Tuesday, October 9, 2018

When We Were Starless, by Simone Heller

★★★★★ Touching and Bittersweet, with Tension and Excitement

(Post-Apocalypse; Shrouded Earth) In the ruins of far-future Earth, Mink’s tribe desperately needs the resources of a large building that vanished humanity left, but she needs to purge it of “ghosts” first—and it has lots of them. (13,204 words; Time: 44m)

"," by (edited by Neil Clarke), appeared in issue 145, published on .

Mini-Review (click to view--possible spoilers)

Review: 2018.540 (A Word for Authors)

Pro: Mink herself is the greatest strength of the story. By standing up to her fears, figuring out what Orion really is, and selling her tribe on the idea of accepting his protection, she earns her victory. And it’s not just a victory over the rustbreeds; it’s a victory over the traditions that made her kind moribund. She has bought them a future. She’s not human, yet we relate to her anyway.

Orion starts off confused when Mink accidentally turns him back on, thinking Mink is a child and the exhibit still has a public to view it. But his AI is capable of integrating new information, and once Mink rubs his nose in it, he realizes he has no purpose at all now.

The tragedy is that he was designed to teach, and he could have taught Mink’s people so much, yet as he himself saw, they had to destroy him in order to continue to live at all.

The moment when he gives them a vision of the starry sky was very moving.

The bleak setting itself is very well done. I have a vivid picture of the blasted landscape under the flat, reddish light of the sun filtered through clouds that never part.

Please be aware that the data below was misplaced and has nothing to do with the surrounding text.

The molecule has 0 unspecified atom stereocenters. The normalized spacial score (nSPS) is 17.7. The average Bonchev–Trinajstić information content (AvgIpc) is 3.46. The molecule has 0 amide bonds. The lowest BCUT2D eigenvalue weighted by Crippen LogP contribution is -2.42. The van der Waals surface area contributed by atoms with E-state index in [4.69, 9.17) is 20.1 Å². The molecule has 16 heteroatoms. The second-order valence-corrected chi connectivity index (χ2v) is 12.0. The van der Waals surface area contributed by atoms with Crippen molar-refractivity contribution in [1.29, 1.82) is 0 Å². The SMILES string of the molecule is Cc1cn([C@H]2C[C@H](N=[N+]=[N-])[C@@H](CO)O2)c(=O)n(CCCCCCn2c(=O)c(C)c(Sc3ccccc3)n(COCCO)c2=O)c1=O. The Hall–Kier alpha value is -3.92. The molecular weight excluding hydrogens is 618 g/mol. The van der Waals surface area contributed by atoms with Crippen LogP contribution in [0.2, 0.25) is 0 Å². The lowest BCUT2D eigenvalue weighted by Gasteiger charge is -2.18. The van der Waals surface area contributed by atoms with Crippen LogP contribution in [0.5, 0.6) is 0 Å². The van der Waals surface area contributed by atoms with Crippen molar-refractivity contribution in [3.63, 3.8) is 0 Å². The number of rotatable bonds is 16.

Con: Their situation is so bad that one wonders how any of them are still alive at all.

It didn't seem that they spent enough time trying to find a way to save Orion or at least get more knowledge from him before they lost him.

Other Reviews: Search Web, Browse Review Sites (Issue 145)
Simone Heller Info: Interviews, Websites, ISFDB, FreeSFOnline

Follow RSR on Twitter, Facebook, RSS, or E-mail.

2 comments (may contain spoilers):

  1. I've noticed in other reviews that you rate scientific accuracy to be important in stories. Now, maybe I missed this, but how can the tribe (with all of their non-human traits) be able to communicate so easily with the ghost? Was this explained somehow?

    1. Yeah, that's a good point. It seems really unlikely that her people still speak English after all this time. Of course we don't really know when the apocalypse was nor do we know anything about the genetic engineering project that must have created her people.

      So, yeah, that's definitely a strike against the story. Not enough to spoil it, though.